4. 4. Martínez-Salgado C, López-Hernández FJ, López-Novoa JM (2007) Glomerular nephrotoxicity of aminoglycosides. Toxicol Appl Pharmacol 223: 86–98. doi: 10.1016/j.taap.2007.05.004
  5. 5. El Mouedden M, Laurent G, Mingeot-Leclercq MP, Taper HS, Cumps J, et al. (2000) Apoptosis in renal proximal tubules of rats treated with low doses of aminoglycosides. Antimicrob Agents Chemother 44: 665–675. doi: 10.1128/aac.44.3.665-675.2000
  6. 6. Edwards JR, Diamantakos EA, Peuler JD, Lamar PC, Prozialeck WC (2007) A novel method for the evaluation of proximal tubule epithelial cellular necrosis in the intact rat kidney using ethidium homodimer. BMC Physiol 7: 1–14.
  7. 7. Bledsoe G, Crickman S, Mao J, Xia C, Murakami H, et al. (2006) Kallikrein/kinin protects against gentamicin-induced nephrotoxicity by inhibition of inflammation and apoptosis. Nephrol Dial Transplant 21: 624–633. doi: 10.1093/ndt/gfi225
  8. 8. Kalayarasan S, Prabhu PN, Sriram N, Manikandan R, Arumugam M, et al. (2009) Diallyl sulfide enhances antioxidants and inhibits inflammation through the activation of Nrf2 against gentamicin-induced nephrotoxicity in Wistar rats. Eur J Pharmacol 606: 162–171. doi: 10.1016/j.ejphar.2008.12.055
  9. 9. Cuzzocrea S, Mazzon E, Dugo L, Serraino I, Di Paola R, et al. (2002) A role for superoxide in gentamicin-mediated nephropathy in rats. Eur J Pharmacol 450: 67–76. doi: 10.1016/s0014-2999(02)01749-1
  10. 10. Chen LF, Kaye D (2009) Current use for old antibacterial agents: polymyxins, rifamycins, and aminoglycosides. Infect Dis Clin North Am 23: 1053–1075. doi: 10.1016/j.idc.2009.06.004
  11. 11. Ali BH, Al Za’abi M, Blunden G, Nemmar A (2011) Experimental Gentamicin Nephrotoxicity and Agents that Modify it: A Mini-Review of Recent Research. Basic Clin Pharmacol 109: 225–232. doi: 10.1111/j.1742-7843.2011.00728.x
  12. 12. Goto T, Suwa K, Uezono S, Ichinose F, Uchiyama M, et al. (1998) The blood-gas partition coefficient of xenon may be lower than generally accepted. Br J Anaesth 80: 255–256. doi: 10.1093/bja/80.2.255
  13. 13. Lachmann B, Armbruster S, Schairer W, Landstra M, Trouwborst A, et al. (1990) Safety and efficacy of xenon in routine use as an inhalational anaesthetic. Lancet 335: 1413–1415. doi: 10.1097/00132586-199012000-00019
  14. 14. Rossaint R, Reyle-Hahn M, Schulte Am Esch J, Scholz J, Scherpereel P, et al. (2003) Multicenter randomized comparison of the efficacy and safety of xenon and isoflurane in patients undergoing elective surgery. Anesthesiology 98: 6–13. doi: 10.1097/00000542-200301000-00005
  15. 15. Neukirchen M, Hipp J, Schaefer MS, Brandenburger T, Bauer I, et al. (2012) Cardiovascular stability and unchanged muscle sympathetic activity during xenon anaesthesia: role of norepinephrine uptake inhibition. Br J Anaesth 109: 887–896. doi: 10.1093/bja/aes303
  16. 16. Ma D, Hossain M, Pettet GK, Luo Y, Lim T, et al. (2006) Xenon preconditioning reduces brain damage from neonatal asphyxia in rats. J Cereb Blood Flow Metab 26: 199–208. doi: 10.1038/sj.jcbfm.9600184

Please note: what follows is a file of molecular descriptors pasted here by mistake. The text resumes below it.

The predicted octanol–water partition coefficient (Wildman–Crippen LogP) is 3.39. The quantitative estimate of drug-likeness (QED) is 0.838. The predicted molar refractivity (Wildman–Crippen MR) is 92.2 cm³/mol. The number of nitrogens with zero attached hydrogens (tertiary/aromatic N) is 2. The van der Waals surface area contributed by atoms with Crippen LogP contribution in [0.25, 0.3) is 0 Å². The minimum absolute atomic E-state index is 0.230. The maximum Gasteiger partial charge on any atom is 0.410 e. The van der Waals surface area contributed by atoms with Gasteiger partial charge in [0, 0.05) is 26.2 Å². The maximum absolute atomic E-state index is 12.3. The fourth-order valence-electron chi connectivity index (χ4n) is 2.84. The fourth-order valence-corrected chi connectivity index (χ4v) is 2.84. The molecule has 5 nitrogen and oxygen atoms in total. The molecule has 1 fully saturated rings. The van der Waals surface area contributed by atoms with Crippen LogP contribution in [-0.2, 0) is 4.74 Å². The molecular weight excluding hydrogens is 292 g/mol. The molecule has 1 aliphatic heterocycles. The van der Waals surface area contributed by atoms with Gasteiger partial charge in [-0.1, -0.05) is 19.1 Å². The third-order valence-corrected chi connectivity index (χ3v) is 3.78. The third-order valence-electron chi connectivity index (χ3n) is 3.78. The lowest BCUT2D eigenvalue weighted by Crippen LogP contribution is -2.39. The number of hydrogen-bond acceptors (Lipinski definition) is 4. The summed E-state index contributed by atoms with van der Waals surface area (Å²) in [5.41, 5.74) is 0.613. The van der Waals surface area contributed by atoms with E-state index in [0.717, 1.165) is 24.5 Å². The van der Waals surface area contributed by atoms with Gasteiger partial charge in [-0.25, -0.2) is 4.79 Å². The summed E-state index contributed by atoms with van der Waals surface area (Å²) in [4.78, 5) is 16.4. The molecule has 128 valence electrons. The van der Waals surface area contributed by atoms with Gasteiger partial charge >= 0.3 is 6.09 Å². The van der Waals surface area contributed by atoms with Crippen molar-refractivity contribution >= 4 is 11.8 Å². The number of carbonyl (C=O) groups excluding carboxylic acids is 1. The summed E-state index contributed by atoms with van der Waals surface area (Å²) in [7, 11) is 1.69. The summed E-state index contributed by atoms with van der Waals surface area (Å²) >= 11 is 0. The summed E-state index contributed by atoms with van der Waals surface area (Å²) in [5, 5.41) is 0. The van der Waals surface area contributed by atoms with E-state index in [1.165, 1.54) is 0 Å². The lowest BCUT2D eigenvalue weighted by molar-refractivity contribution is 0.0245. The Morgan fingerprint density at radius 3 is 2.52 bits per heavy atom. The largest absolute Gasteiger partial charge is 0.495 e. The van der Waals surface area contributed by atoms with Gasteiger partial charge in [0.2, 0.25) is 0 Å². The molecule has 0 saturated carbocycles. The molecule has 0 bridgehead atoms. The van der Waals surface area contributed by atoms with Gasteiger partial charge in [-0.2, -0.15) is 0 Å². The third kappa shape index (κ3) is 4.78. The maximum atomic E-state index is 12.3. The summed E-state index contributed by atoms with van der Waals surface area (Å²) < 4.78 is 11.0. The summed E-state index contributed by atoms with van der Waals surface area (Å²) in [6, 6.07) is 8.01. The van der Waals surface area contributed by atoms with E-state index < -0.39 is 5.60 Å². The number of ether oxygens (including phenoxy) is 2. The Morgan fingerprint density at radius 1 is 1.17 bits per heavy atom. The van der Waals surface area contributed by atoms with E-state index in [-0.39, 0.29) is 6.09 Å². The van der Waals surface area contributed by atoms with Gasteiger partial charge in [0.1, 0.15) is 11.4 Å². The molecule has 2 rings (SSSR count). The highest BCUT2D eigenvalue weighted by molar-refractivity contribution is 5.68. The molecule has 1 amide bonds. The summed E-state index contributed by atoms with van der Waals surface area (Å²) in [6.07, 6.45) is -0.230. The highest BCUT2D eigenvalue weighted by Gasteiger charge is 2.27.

17. 17. Yang T, Zhuang L, Rei Fidalgo AM, Petrides E, Terrando N, et al. (2012) Xenon and Sevoflurane Provide Analgesia during Labor and Fetal Brain Protection in a Perinatal Rat Model of Hypoxia-Ischemia. PLoS One 7: e37020. doi: 10.1371/journal.pone.0037020
  18. 18. Weber NC, Toma O, Wolter JI, Wirthle NM, Schlack W, et al. (2005) Mechanisms of xenon- and isoflurane-induced preconditioning: A potential link to the cytoskeleton via the MAPKAPK -2/HSP27 pathway. Br J Pharmacol 146: 445–455. doi: 10.1038/sj.bjp.0706324
  19. 19. Weber NC, Frässdorf J, Ratajczak C, Grueber Y, Schlack W, et al. (2008) Xenon induces late cardiac preconditioning in vivo: A role for cyclooxygenase 2? Anesth Analg 107: 1807–1813. doi: 10.1213/ane.ob013e31818874bf
  20. 20. Preckel B, Schlack W (2004) Editorial III: Xenon– Cardiovascularly inert? Br J Anaesth 92: 786–789. doi: 10.1093/bja/aeh137
  21. 21. Ma D, Lim T, Xu J, Tang H, Wan Y, et al. (2009) Xenon Preconditioning Protects against Renal Ischemic-Reperfusion Injury via HIF-1α Activation. J Am Soc Nephrol 20: 713–720. doi: 10.1681/asn.2008070712
  22. 22. Yaman I, Balikci E (2010) Protective effects of nigella sativa against gentamicin-induced nephrotoxicity in rats. Exp Toxicol Pathol 62: 183–190. doi: 10.1016/j.etp.2009.03.006
  23. 23. Karahan I, Ateşşahin A, Yilmaz S, Ceribaşi AO, Sakin F (2005) Protective effect of lycopene on gentamicin-induced oxidative stress and nephrotoxicity in rats. Toxicology 215: 198–204. doi: 10.1016/j.tox.2005.07.007
  24. 24. Jiang S, Chen Y, Zou J, Xu X, Zhang X, et al. (2009) Diverse Effects of ischemic pretreatments on the long-term renal damage induced by ischemia-reperfusion. Am J Nephrol 30: 440–449. doi: 10.1159/000239574
  25. 25. Liu Y, Taylor NE, Lu L, Usa K, Cowley AW Jr, et al. (2010) Renal Medullary MicroRNAs in Dahl Salt-Sensitive Rats : miR-29b Regulates Several Collagens and Related Genes. Hypertension 55: 974–982. doi: 10.1161/hypertensionaha.109.144428
  26. 26. Yagi K (1998) Simple assay for the level of total lipid peroxides in serum of plasma. Methods Mol Biol 108: 101–106. doi: 10.1385/0-89603-472-0:101